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Biomes in the world:
Rainforest Tundra Taiga
Desert Temperate Grasslands
- There are two types of ecosystems:
- Freshwater that contains:
2. Marine that contains:shorelines , temperate oceans , and tropical oceans .
Because we share the world with many other species of plants and animals, we must consider the consequences of our actions. Over the past several decades, increasing human activity has rapidly destroyed or polluted many ecological habitats throughout the world. It is important to preserve all types of biomes as each houses many unique forms of life. However, the continued heavy exploitation of certain biomes, such as the forest, freshwater, and marine, may have more severe implications.
The area where freshwater meets saltwater, is called an estuary; this area usually features unique characteristics, trees and algae, seaweed, wetland flora, and various species of invertebrates, birds, reptiles and crustaceans congregate into a complex ecosystem, serving as a "trade center" to the world's aquatic biomes. Although there are many rivers and streams, these sources of running water account for a very small portion of the earth's total surface, just .3%.
Tundra is the coldest of all the biomes. Tundra comes from the Finnish word tunturi, meaning treeless plain. It is noted for its frost-molded landscapes, extremely low temperatures, little precipitation, poor nutrients, and short growing seasons. Dead organic material functions as a nutrient pool. The two major nutrients are nitrogen and phosphorus. Nitrogen is created by biological fixation, and phosphorus is created by precipitation. Characteristics of tundra include: Extremely cold climate, Low biotic diversity, Simple vegetation structure, Limitation of drainage, Short season of growth and reproduction, Energy and nutrients in the form of dead organic material, and Large population oscillations. Tundra is separated into two types:
Arctic tundra and Alpine tundra.
Arctic tundra is located in the northern hemisphere, encircling the north pole and extending south to the coniferous forests of the taiga. The arctic is known for its cold, desert-like conditions. The growing season ranges from 50 to 60 days. The average winter temperature is -34° C (-30° F), but the average summer temperature is 3-12° C (37-54° F) which enables this biome to sustain life. Rainfall may vary in different regions of the arctic. Yearly precipitation, including melting snow, is 15 to 25 cm (6 to 10 inches). Soil is formed slowly. A layer of permanently frozen subsoil called permafrost exists, consisting mostly of gravel and finer material. When water saturates the upper surface, bogs and ponds may form, providing moisture for plants. There are no deep root systems in the vegetation of the arctic tundra, however, there are still a wide variety of plants that are able to resist the cold climate. There are about 1,700 kinds of plants in the arctic and subarctic, and these include: low shrubs, sedges, reindeer mosses, liverworts, grasses, 400 varieties of flowers, and crustiest and foliose lichen.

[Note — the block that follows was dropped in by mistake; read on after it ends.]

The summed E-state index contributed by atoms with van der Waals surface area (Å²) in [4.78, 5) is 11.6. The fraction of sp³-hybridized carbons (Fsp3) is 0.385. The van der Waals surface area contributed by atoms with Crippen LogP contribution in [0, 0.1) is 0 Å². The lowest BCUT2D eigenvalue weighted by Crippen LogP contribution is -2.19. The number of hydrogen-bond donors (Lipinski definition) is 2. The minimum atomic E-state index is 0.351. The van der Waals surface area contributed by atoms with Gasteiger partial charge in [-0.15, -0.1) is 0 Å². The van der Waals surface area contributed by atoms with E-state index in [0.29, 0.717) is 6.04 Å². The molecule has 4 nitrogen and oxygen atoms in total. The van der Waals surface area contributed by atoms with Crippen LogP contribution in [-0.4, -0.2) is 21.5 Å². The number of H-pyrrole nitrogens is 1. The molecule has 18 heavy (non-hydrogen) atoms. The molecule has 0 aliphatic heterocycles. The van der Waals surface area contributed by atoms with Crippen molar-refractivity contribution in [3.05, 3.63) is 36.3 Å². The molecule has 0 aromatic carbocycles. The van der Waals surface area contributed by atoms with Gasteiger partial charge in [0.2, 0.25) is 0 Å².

All of the plants are adapted to sweeping winds and disturbances of the soil. Plants are short and group together to resist the cold temperatures and are protected by the snow during the winter. They can carry out photosynthesis at low temperatures and low light intensities. The growing seasons are short and most plants reproduce by budding and division rather than sexually by flowering. The fauna in the arctic is also diverse:
Herbivorous mammals: lemmings, voles, caribou, arctic hares and squirrels
Carnivorous mammals: arctic foxes, wolves, and polar bears
Migratory birds: ravens, snow buntings, falcons, loons, ravens, sandpipers, terns, snow birds, and various species of gulls
Insects: mosquitoes, flies, moths, grasshoppers, black flies and arctic bumble bees
Fish: cod, flatfish, salmon, and trout
Animals are adapted to handle long, cold winters and to breed and raise young quickly in the summer. Animals such as mammals and birds also have additional insulation from fat. Many animals hibernate during the winter because food is not abundant. Another alternative is to migrate south in the winter, like birds do. Reptiles and amphibians are few or absent because of the extremely cold temperatures. Because of constant immigration and emigration, the population continually oscillates.
Alpine tundra is located on mountains throughout the world at high altitude where trees cannot grow. The growing season is approximately 180 days. The nighttime temperature is usually below freezing. Unlike the arctic tundra, the soil in the alpine is well drained. The plants are very similar to those of the arctic ones and include: tussock grasses, dwarf trees, small-leafed shrubs, and heaths.
Animals living in the alpine tundra are also well adapted:
Mammals: pikas, marmots, mountain goats, sheep, elk
Birds: grouselike birds
Insects: springtails, beetles, grasshoppers, butterflies
How are biomes related to human action and ecologial impact?